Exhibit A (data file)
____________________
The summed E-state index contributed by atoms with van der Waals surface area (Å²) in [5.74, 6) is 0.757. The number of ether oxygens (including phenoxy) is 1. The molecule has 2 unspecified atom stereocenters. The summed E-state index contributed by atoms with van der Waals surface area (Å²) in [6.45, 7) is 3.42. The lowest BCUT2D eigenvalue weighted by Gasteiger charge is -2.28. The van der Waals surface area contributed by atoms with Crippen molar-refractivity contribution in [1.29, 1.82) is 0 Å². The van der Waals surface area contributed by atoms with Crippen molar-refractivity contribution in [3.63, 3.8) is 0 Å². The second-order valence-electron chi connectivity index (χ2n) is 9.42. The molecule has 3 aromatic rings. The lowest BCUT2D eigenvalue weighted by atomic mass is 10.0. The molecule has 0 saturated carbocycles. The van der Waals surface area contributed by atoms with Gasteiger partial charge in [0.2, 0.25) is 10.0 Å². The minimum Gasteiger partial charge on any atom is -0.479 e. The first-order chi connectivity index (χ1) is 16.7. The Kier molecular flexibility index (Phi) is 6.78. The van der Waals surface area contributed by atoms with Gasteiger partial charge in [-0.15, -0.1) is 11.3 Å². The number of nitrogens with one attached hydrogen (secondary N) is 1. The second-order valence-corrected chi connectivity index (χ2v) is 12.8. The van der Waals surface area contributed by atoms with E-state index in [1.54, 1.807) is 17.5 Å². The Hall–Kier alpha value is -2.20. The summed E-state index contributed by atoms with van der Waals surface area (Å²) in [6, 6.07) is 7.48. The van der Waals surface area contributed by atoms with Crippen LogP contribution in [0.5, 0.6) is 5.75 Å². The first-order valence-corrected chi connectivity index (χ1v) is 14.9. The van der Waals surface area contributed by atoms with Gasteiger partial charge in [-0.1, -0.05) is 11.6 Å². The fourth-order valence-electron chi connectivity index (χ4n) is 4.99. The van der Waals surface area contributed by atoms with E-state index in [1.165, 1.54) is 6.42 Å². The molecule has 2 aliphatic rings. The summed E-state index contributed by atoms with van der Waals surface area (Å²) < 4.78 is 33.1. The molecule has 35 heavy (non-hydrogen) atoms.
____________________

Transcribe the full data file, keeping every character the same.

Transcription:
The summed E-state index contributed by atoms with van der Waals surface area (Å²) in [5.74, 6) is 0.757. The number of ether oxygens (including phenoxy) is 1. The molecule has 2 unspecified atom stereocenters. The summed E-state index contributed by atoms with van der Waals surface area (Å²) in [6.45, 7) is 3.42. The lowest BCUT2D eigenvalue weighted by Gasteiger charge is -2.28. The van der Waals surface area contributed by atoms with Crippen molar-refractivity contribution in [1.29, 1.82) is 0 Å². The van der Waals surface area contributed by atoms with Crippen molar-refractivity contribution in [3.63, 3.8) is 0 Å². The second-order valence-electron chi connectivity index (χ2n) is 9.42. The molecule has 3 aromatic rings. The lowest BCUT2D eigenvalue weighted by atomic mass is 10.0. The molecule has 0 saturated carbocycles. The van der Waals surface area contributed by atoms with Gasteiger partial charge in [0.2, 0.25) is 10.0 Å². The minimum Gasteiger partial charge on any atom is -0.479 e. The first-order chi connectivity index (χ1) is 16.7. The Kier molecular flexibility index (Phi) is 6.78. The van der Waals surface area contributed by atoms with Gasteiger partial charge in [-0.15, -0.1) is 11.3 Å². The number of nitrogens with one attached hydrogen (secondary N) is 1. The second-order valence-corrected chi connectivity index (χ2v) is 12.8. The van der Waals surface area contributed by atoms with E-state index in [1.54, 1.807) is 17.5 Å². The Hall–Kier alpha value is -2.20. The summed E-state index contributed by atoms with van der Waals surface area (Å²) in [6, 6.07) is 7.48. The van der Waals surface area contributed by atoms with Crippen LogP contribution in [0.5, 0.6) is 5.75 Å². The first-order valence-corrected chi connectivity index (χ1v) is 14.9. The van der Waals surface area contributed by atoms with Gasteiger partial charge in [-0.1, -0.05) is 11.6 Å². The fourth-order valence-electron chi connectivity index (χ4n) is 4.99. The van der Waals surface area contributed by atoms with E-state index in [1.165, 1.54) is 6.42 Å². The molecule has 2 aliphatic rings. The summed E-state index contributed by atoms with van der Waals surface area (Å²) < 4.78 is 33.1. The molecule has 35 heavy (non-hydrogen) atoms.